Graycliff Expand Boutiques To US Airports

Tuesday, 24 November 2009 00:00 News Editor
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Graycliff is in "very advanced talks" to expand its airport boutique lounge concept to three other major US airports, Tribune Business was told yesterday, an initiative that could yield up to 10 new properties and 150 jobs with the Bahamas-based company having already invested $1 million in its existing network.


Speaking to this newspaper after the company opened its latest Graycliff Boutique & Smoking Divans boutique at Lynden Pindling International Airport, Enrico Garzaroli, its chairman and chief executive, said the firm was in talks with Atlanta, Cincinnati and Miami airports to expand its US presence beyond its existing two lounges in Nashville International Airport's 'B' and 'C' terminals.

"We are now talking to Atlanta, talking to Cincinnati," Mr Garzaroli told Tribune Business. "We are already in the works of having the locations, and also two in Miami.

"We are already in very advanced talks. Now, we are looking at two in Miami, six in Cincinnati, and two in Atlanta. We hope that in the next two months or so we will be more or less there."

While Graycliff was awaiting receipt of the various US permits and approvals for the planned new boutiques and lounges, Mr Garzaroli suggested that the process would be smoothed by the existence of the Nashville operations, which gave regulators "something they can go and watch and see".

He told this newspaper that the Nashville boutiques were something of a 'trial' for Graycliff, so that the Federal Aviation Administration (FAA) could learn all about the company and its high-end cigar, cigarette, coffee and chocolate products.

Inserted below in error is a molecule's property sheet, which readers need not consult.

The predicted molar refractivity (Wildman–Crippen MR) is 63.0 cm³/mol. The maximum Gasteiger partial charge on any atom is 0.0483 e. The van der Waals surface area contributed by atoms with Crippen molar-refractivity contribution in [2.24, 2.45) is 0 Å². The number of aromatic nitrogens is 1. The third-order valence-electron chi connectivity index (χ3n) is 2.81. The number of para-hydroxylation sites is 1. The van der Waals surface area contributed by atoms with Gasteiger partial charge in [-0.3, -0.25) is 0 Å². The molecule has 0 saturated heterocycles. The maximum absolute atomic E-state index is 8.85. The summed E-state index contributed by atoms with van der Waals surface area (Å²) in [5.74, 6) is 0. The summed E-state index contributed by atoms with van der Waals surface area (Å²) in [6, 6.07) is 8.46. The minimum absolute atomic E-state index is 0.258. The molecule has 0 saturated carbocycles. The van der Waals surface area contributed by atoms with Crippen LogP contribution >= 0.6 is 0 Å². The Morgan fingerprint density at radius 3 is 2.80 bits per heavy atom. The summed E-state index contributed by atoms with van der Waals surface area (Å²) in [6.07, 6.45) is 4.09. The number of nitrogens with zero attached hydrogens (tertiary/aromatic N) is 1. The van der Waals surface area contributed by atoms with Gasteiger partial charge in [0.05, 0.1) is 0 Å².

And it appears as if Graycliff has passed with flying colours, Mr Garzaroli telling Tribune Business that the two boutiques at Nashville were "up for a couple of awards for Best Shop in an Airport".

Depending on the size of each Graycliff Boutique and Smoking Divans, Mr Garzaroli said the planned US expansion might create up to 150 jobs "if all the things go", as each employed between 10-15 persons.

Another issue, though, was whether Graycliff would be licensed to sell items such as food and drink. At Lynden Pindling International Airport (LPIA) in Nassau, by paying a $10 entrance fee, lounge guests can enjoy a complimentary glass of wine or other beverage, with light dishes also available for purchase.

Graycliff had spent "above $1 million" in establishing its LPIA and Nashville locations to date, and Mr Garzaroli said the Nassau establishment was set to expand into where the British Airways lounge was in the existing terminal building.

When the upstairs security screening at LPIA was removed "by next week", the Graycliff chairman and chief executive told Tribune Business that the Graycliff Boutique & Smoking Divans boutique would be the "first place" departing air travellers saw when they came up the stairs.

And, when the $409.5 million redevelopment of LPIA was completed, Mr Garzaroli promised: "We will have a huge space inside and outside, and will possibly work with a local partner. At the new airport, we will have to do a really big one. If everything rolls the way it seems to go, we will have something fantastic."

He added that, to date, the 1,200 square foot Graycliff Boutique & Smoking Divans boutique, which features both smoking and non-smoking areas, had enjoyed a "very, very good" and "fantastic" reception, "honestly more than what we were expecting".

"As luxury hoteliers, our expectations for style and comfort are quite high," said Mr Garzaroli. "The new boutique is unlike anything currently available in the region. We've raised the bar, now they'll all have to catch up to the Bahamas!"

"As a frequent traveller myself, I've been frustrated by the lack of a luxurious, relaxing place to unwind, have a bite to eat or catch up on e-mails at our airport," added Paolo Garzaroli, president of Graycliff Cigar Company, which owns the boutiques. "It's very rewarding to have made this dream come true."

The Graycliff Boutique & Smoking Divans lounge employs around 16 persons.

Source: The Tribune